educational theories will not bear fruit in practice. The old indifference is weakening, and the most hopeful sign is the increasing interest taken in towns in female education, a matter of the first importance for the future of the country.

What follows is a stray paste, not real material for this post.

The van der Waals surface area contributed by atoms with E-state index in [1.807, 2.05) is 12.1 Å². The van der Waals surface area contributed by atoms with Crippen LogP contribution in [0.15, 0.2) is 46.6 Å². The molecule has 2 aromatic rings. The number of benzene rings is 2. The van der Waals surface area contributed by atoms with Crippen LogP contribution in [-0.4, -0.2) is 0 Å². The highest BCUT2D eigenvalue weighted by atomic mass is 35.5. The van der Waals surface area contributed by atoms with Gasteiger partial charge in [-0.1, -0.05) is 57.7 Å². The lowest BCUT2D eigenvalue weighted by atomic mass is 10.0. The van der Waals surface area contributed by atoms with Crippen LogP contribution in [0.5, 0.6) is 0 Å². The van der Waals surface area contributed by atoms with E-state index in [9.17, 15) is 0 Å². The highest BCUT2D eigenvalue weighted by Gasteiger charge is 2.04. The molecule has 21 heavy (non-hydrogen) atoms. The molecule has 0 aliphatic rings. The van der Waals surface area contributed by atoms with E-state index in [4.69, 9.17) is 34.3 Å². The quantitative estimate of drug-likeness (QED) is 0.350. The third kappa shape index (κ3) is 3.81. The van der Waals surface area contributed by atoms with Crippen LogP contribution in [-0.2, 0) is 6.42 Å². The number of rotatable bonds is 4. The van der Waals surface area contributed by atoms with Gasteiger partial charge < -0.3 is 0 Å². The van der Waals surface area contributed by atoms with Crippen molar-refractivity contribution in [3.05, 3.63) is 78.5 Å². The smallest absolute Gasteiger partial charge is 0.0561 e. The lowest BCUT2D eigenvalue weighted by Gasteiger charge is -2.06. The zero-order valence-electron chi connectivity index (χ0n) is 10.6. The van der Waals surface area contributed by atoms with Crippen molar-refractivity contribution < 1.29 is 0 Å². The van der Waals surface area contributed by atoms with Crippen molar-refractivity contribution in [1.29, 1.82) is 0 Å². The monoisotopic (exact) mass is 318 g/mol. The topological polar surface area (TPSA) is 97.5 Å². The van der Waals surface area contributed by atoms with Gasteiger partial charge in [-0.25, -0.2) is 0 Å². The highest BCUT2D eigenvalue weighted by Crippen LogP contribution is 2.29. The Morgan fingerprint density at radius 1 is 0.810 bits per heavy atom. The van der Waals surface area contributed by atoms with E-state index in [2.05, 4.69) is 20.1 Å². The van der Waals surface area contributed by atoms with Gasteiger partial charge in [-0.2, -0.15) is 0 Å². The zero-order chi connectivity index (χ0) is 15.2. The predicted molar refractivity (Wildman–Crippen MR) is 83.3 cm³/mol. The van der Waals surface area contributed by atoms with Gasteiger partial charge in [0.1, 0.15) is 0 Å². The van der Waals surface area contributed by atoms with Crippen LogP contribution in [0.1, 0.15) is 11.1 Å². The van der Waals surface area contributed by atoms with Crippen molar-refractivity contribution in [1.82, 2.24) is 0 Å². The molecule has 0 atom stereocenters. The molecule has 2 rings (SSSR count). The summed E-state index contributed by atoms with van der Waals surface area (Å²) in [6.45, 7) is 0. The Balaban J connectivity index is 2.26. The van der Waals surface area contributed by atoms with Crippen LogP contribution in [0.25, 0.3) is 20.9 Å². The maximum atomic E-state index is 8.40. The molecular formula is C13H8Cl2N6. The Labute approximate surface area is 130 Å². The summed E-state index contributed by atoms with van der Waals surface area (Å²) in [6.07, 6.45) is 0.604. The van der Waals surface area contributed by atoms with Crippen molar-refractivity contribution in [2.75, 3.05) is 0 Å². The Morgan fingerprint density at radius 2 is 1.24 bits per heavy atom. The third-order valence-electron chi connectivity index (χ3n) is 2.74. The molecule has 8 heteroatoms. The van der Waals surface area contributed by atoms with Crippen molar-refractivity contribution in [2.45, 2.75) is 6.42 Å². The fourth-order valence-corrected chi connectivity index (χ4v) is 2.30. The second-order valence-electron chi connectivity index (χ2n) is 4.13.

Present position.— The present position is as follows:— The Government has made itself directly or indirectly responsible for the education of the province. At the headquarters of each district there is a high school for boys controlled by the Education Department. In each district there are Government middle schools, Anglovernacular or Vernacular, and primary schools, managed by the Municipal Committees and District Boards. Each middle school has a primary, and each high school a primary and a middle, department. For the convenience of pupils who cannot attend school while living at home hostels are attached to many middle and high schools. Fees are very moderate. In middle schools, where the income covers 56 p.c. of the expenditure, they range from R. 1 (16 pence) monthly in the lowest class in which they are levied to Rs. 4 (5 shillings) in the highest class. In rural primary schools the children of agriculturists are exempt because they pay local rate, and others, when not exempt on the score of poverty, pay nominal fees. Besides the Government schools there are aided schools of the above classes usually of a sectarian character, and these, if they satisfy the standards laid down, receive grants. There is a decreasing, but still considerable, class of private schools, which make no attempt to satisfy the conditions attached to these grants. The mullah in the mosque teaches children passages of the Kuran by rote, or the shopkeeper's son is taught in a Mahajani school native arithmetic and the curious script in which accounts are kept. A boys' school of a special kind is the Panjab Chiefs' College at Lahore,